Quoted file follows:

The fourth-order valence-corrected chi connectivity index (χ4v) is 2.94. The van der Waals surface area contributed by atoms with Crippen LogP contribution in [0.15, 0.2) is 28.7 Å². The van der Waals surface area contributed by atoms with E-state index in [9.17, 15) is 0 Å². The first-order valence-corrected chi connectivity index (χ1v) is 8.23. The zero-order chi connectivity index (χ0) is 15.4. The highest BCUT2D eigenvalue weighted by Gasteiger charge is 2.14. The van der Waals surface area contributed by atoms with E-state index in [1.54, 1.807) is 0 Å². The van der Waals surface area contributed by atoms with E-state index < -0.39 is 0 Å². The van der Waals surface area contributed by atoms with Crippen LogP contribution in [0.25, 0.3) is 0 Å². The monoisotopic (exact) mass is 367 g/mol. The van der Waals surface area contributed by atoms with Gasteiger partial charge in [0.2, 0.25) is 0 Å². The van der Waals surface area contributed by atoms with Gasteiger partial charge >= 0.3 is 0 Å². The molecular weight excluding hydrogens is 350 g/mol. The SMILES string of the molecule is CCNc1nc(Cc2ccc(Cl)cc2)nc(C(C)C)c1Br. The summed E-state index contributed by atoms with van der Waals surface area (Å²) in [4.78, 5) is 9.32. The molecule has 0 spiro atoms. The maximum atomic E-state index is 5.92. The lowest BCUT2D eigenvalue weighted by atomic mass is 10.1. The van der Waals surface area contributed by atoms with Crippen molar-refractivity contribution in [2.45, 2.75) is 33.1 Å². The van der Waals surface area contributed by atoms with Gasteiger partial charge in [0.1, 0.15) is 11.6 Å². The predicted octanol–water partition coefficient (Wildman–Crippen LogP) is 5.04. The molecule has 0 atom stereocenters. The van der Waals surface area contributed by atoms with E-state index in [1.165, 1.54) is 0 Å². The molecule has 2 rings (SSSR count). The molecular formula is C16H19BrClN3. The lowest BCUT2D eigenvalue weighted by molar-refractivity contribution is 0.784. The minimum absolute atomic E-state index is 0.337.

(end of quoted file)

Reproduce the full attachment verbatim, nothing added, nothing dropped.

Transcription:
The fourth-order valence-corrected chi connectivity index (χ4v) is 2.94. The van der Waals surface area contributed by atoms with Crippen LogP contribution in [0.15, 0.2) is 28.7 Å². The van der Waals surface area contributed by atoms with E-state index in [9.17, 15) is 0 Å². The first-order valence-corrected chi connectivity index (χ1v) is 8.23. The zero-order chi connectivity index (χ0) is 15.4. The highest BCUT2D eigenvalue weighted by Gasteiger charge is 2.14. The van der Waals surface area contributed by atoms with E-state index in [1.54, 1.807) is 0 Å². The van der Waals surface area contributed by atoms with E-state index < -0.39 is 0 Å². The van der Waals surface area contributed by atoms with Crippen LogP contribution in [0.25, 0.3) is 0 Å². The monoisotopic (exact) mass is 367 g/mol. The van der Waals surface area contributed by atoms with Gasteiger partial charge in [0.2, 0.25) is 0 Å². The van der Waals surface area contributed by atoms with Gasteiger partial charge >= 0.3 is 0 Å². The molecular weight excluding hydrogens is 350 g/mol. The SMILES string of the molecule is CCNc1nc(Cc2ccc(Cl)cc2)nc(C(C)C)c1Br. The summed E-state index contributed by atoms with van der Waals surface area (Å²) in [4.78, 5) is 9.32. The molecule has 0 spiro atoms. The maximum atomic E-state index is 5.92. The lowest BCUT2D eigenvalue weighted by atomic mass is 10.1. The van der Waals surface area contributed by atoms with Crippen molar-refractivity contribution in [2.45, 2.75) is 33.1 Å². The van der Waals surface area contributed by atoms with Gasteiger partial charge in [0.1, 0.15) is 11.6 Å². The predicted octanol–water partition coefficient (Wildman–Crippen LogP) is 5.04. The molecule has 0 atom stereocenters. The van der Waals surface area contributed by atoms with E-state index in [1.165, 1.54) is 0 Å². The molecule has 2 rings (SSSR count). The molecular formula is C16H19BrClN3. The lowest BCUT2D eigenvalue weighted by molar-refractivity contribution is 0.784. The minimum absolute atomic E-state index is 0.337.